Internet censorship and mission creep
Saving adults and teens from themselves
CFP 2008 "The internet perceives censorship as damage," John Gilmore famously observed, "and routes around it."
That might have been right in the early 1990s. In 2008, the state of internet freedom is looking a little rockier. Karen Karlekar, presenting Freedom House's survey of the state of internet freedom at the Computers, Freedom, and Privacy conference this week, showed that repressing the internet is something many governments spend real money on.
From two in 2002, the number of governments filtering the net has risen to two dozen, according to Rob Faris, research director at the Berkman Center at Harvard and part of the OpenNet Initiative. Faris's maps show that social filtering – pornography, gambling – is far more widespread than political filtering, but that the overlapping diagram of who filters what shows a lot of "mission creep".
But one man's net freedom is another woman's harassment. Ann Bartow, author of the feminist lawyers blog, and Danielle Citron told hair-raising stories of the online version of real-world harassment. Female bloggers writing on women's issues have, for example, been targeted by anonymous groups seeking to effectively run them out of town – their real towns as well as their online ones.
The standard old net answer is social norms: peer pressure forces people to behave. But nothing protects an online space from being invaded by another group with different standards. Besides, said Bartow: "A lot of the stuff in cyberspace is just a reflection of what happens in real space."
Even worse, monitoring software helps abusers stalk victims of domestic violence and those who would help them. It is hard to think of the net as free if your violent ex-spouse is sending you bits copied and pasted out of the email you've exchanged with your lawyer.
Much public policy is made on the assumption that online kids are victims and adults are predators. But, said Elizabeth Englander, director of the Massachusetts Aggression Research Center, adult abuse is rare; kids cyberbullying each other is endemic, and schools have no idea what to do about it. One or more kids attack another kid, film the fight, and put it on YouTube ("grappling"), sometimes with adult encouragement. Provoke someone – a teacher or another kid – record it surreptitiously on your mobile phone, and put it up on YouTube ("YouTubeing"). Photoshop composite images; distribute. Blackmail on social networks, harass by instant messaging. Englander's surveys of 18-year-olds show that half have been cyberbullied – and 22 percent admit to having done it. A UK study shows that kids only tell their parents six percent of the time.
No one at CFP would suggest that the answer to those is greater regulation of the internet; the more common reaction is that law enforcement should take protecting the targets of these actions more seriously. Bartow, for example, favours creating cyberspace equivalents of protection orders.
But, said Richard Winfield, chair of the World Press Freedom Committee, beware of China, which seeks to depose ICANN and remake the internet in its own image. ®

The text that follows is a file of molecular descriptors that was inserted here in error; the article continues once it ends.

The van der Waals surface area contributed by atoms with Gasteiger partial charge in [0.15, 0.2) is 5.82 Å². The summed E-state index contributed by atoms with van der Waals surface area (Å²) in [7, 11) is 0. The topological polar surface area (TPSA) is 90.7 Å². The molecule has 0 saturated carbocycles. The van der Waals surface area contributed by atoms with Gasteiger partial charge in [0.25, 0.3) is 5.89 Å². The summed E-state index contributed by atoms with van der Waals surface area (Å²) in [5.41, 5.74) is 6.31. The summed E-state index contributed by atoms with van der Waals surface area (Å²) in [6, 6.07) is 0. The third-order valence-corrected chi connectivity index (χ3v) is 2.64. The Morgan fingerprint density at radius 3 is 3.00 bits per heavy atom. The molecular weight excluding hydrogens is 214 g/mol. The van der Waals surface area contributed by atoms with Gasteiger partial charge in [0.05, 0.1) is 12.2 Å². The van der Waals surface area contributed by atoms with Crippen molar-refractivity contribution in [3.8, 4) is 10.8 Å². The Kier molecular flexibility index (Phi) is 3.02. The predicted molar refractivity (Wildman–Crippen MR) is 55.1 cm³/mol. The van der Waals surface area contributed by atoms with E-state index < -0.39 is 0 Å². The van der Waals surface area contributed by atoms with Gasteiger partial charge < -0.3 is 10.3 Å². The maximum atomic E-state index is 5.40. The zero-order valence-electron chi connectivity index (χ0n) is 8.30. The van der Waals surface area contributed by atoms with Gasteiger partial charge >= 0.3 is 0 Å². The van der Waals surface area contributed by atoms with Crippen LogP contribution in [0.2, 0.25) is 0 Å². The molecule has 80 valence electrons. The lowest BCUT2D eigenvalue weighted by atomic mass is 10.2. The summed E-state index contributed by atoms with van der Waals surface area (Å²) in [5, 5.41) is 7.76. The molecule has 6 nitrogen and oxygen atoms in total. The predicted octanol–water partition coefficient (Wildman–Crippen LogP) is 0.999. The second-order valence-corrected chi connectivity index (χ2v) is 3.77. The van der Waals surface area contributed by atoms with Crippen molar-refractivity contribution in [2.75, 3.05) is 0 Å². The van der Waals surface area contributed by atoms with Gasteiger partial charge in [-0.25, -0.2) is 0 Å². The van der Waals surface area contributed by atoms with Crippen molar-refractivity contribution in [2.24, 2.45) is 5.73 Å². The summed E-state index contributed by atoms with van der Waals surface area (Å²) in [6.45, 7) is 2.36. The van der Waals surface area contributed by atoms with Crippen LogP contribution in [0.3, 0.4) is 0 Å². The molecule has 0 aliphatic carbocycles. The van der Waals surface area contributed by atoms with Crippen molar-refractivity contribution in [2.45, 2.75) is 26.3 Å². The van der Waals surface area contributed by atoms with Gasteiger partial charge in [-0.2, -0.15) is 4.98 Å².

"A cartoon of a child being raped by one or more adults is not."
What about a cartoon of a 17 year old having sex?
"Very few of the posters here appear to actually know what they are talking about, there is much talk of Manga, Hentai, and of comics. None of this is what this is designed to combat,"
So you have knowledge of a law that hasn't even been passed, and know how it will be enforced? References, please.
"ultimately the welfare of children is at stake"
No, cartoons are not children.
"The Police officers and staff who enforce these laws should be revered for what they have to endure"
Of course they should be, for enforcing the current laws on child porn. You are the one who wants to waste their time to spend it on going after drawings, thus diverting resources away from going after child abusers. I fully agree, their work should "not be despised to satisfy some intellectual, but morally repugnant, view point" - but that's exactly what you are trying to do.
"Paris, because she has as much grasp on reality as 99.9% of posters in this thread."
Says the one who can't tell fiction from reality...
Re: common misconception
"The only ways to effect a change are either to stop voting in the hope that it'll bring about a hung parliament and a collapse of the current system... or a military coup, but we're just too British for that."
How about taking back control one small piece at a time? Find out about who's standing for election, and volunteer to campaign for the one who you most agree with. Or stand yourself, and get a few friends to go around to everyone's house to explain what you believe the options are, and why you believe your compromises are better than those of the alternatives. Talk to your friends and neighbours about politics, philosophy, history and economics so you can learn from each other, and you will all be in a better position to evaluate the policies of those seeking to represent you. As more people come to understand politics better, the politicians will need to take their views into account more because attempts to fob them off with spin will backfire.
Self-reliance and education - a very (traditional) British approach. :-)
Apathy and ignorance among the majority of the population (which seem to be actively encouraged by the mainstream media) are what allow those in political power to ignore their constituents and concentrate on serving those who fund them (including, no doubt coincidentally, the mainstream media). You don't have to assume that politicians are inherently bad people for this to be true - it makes their lives much harder if they have to take into account the informed views of their constituents.
...it is time to move to Scotland to escape the superfluous new laws and legislation being introduced in England.